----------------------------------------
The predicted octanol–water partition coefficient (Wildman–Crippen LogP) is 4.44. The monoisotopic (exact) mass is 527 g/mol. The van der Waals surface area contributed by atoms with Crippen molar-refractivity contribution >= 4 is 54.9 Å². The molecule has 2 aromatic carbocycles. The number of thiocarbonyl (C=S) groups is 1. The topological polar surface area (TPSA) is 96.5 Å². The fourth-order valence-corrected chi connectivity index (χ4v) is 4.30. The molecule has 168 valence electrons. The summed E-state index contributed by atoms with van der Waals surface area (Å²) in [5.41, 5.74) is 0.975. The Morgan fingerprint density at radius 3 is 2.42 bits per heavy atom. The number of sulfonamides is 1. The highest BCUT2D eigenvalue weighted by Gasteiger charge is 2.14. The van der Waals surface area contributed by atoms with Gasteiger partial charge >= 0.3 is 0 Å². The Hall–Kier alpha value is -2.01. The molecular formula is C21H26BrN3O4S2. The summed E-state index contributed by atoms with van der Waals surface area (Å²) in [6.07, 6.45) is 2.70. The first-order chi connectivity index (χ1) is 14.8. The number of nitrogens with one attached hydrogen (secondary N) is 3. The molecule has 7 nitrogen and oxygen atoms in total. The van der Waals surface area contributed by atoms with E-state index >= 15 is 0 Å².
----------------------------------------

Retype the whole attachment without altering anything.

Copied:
The predicted octanol–water partition coefficient (Wildman–Crippen LogP) is 4.44. The monoisotopic (exact) mass is 527 g/mol. The van der Waals surface area contributed by atoms with Crippen molar-refractivity contribution >= 4 is 54.9 Å². The molecule has 2 aromatic carbocycles. The number of thiocarbonyl (C=S) groups is 1. The topological polar surface area (TPSA) is 96.5 Å². The fourth-order valence-corrected chi connectivity index (χ4v) is 4.30. The molecule has 168 valence electrons. The summed E-state index contributed by atoms with van der Waals surface area (Å²) in [5.41, 5.74) is 0.975. The Morgan fingerprint density at radius 3 is 2.42 bits per heavy atom. The number of sulfonamides is 1. The highest BCUT2D eigenvalue weighted by Gasteiger charge is 2.14. The van der Waals surface area contributed by atoms with Gasteiger partial charge >= 0.3 is 0 Å². The Hall–Kier alpha value is -2.01. The molecular formula is C21H26BrN3O4S2. The summed E-state index contributed by atoms with van der Waals surface area (Å²) in [6.07, 6.45) is 2.70. The first-order chi connectivity index (χ1) is 14.8. The number of nitrogens with one attached hydrogen (secondary N) is 3. The molecule has 7 nitrogen and oxygen atoms in total. The van der Waals surface area contributed by atoms with E-state index >= 15 is 0 Å².